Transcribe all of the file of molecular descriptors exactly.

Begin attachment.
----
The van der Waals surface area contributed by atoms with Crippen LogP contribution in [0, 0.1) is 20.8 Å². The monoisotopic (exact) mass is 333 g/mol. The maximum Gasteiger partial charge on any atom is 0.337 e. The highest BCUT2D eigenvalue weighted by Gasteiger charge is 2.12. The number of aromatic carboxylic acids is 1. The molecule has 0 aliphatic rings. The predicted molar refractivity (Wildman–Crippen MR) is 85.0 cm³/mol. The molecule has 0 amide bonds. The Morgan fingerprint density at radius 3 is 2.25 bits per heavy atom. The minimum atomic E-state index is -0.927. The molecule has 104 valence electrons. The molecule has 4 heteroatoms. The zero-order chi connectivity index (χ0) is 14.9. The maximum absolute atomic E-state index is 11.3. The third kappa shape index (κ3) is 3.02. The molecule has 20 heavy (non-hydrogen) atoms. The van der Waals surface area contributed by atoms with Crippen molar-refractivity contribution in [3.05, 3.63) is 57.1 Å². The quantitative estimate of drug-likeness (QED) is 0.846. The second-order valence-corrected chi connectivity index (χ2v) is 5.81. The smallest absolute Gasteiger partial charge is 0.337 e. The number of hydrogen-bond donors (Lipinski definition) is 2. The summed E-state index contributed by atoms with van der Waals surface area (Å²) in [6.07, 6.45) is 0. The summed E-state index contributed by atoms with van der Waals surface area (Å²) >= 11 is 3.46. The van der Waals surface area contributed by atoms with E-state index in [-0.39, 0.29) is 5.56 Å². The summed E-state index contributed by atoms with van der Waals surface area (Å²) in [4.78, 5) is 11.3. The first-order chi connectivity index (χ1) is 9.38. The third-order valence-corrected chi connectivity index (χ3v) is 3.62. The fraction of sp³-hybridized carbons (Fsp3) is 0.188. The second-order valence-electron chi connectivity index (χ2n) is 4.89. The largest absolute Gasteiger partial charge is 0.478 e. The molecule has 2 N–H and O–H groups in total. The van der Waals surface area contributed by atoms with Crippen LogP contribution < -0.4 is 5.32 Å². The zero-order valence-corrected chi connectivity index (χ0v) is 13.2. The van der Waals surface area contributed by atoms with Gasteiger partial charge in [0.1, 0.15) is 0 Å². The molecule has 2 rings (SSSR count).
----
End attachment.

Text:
The van der Waals surface area contributed by atoms with Crippen LogP contribution in [0, 0.1) is 20.8 Å². The monoisotopic (exact) mass is 333 g/mol. The maximum Gasteiger partial charge on any atom is 0.337 e. The highest BCUT2D eigenvalue weighted by Gasteiger charge is 2.12. The number of aromatic carboxylic acids is 1. The molecule has 0 aliphatic rings. The predicted molar refractivity (Wildman–Crippen MR) is 85.0 cm³/mol. The molecule has 0 amide bonds. The Morgan fingerprint density at radius 3 is 2.25 bits per heavy atom. The minimum atomic E-state index is -0.927. The molecule has 104 valence electrons. The molecule has 4 heteroatoms. The zero-order chi connectivity index (χ0) is 14.9. The maximum absolute atomic E-state index is 11.3. The third kappa shape index (κ3) is 3.02. The molecule has 20 heavy (non-hydrogen) atoms. The van der Waals surface area contributed by atoms with Crippen molar-refractivity contribution in [3.05, 3.63) is 57.1 Å². The quantitative estimate of drug-likeness (QED) is 0.846. The second-order valence-corrected chi connectivity index (χ2v) is 5.81. The smallest absolute Gasteiger partial charge is 0.337 e. The number of hydrogen-bond donors (Lipinski definition) is 2. The summed E-state index contributed by atoms with van der Waals surface area (Å²) in [6.07, 6.45) is 0. The summed E-state index contributed by atoms with van der Waals surface area (Å²) >= 11 is 3.46. The van der Waals surface area contributed by atoms with E-state index in [-0.39, 0.29) is 5.56 Å². The summed E-state index contributed by atoms with van der Waals surface area (Å²) in [4.78, 5) is 11.3. The first-order chi connectivity index (χ1) is 9.38. The third-order valence-corrected chi connectivity index (χ3v) is 3.62. The fraction of sp³-hybridized carbons (Fsp3) is 0.188. The second-order valence-electron chi connectivity index (χ2n) is 4.89. The largest absolute Gasteiger partial charge is 0.478 e. The molecule has 2 N–H and O–H groups in total. The van der Waals surface area contributed by atoms with Crippen LogP contribution < -0.4 is 5.32 Å². The zero-order valence-corrected chi connectivity index (χ0v) is 13.2. The van der Waals surface area contributed by atoms with Gasteiger partial charge in [0.1, 0.15) is 0 Å². The molecule has 2 rings (SSSR count).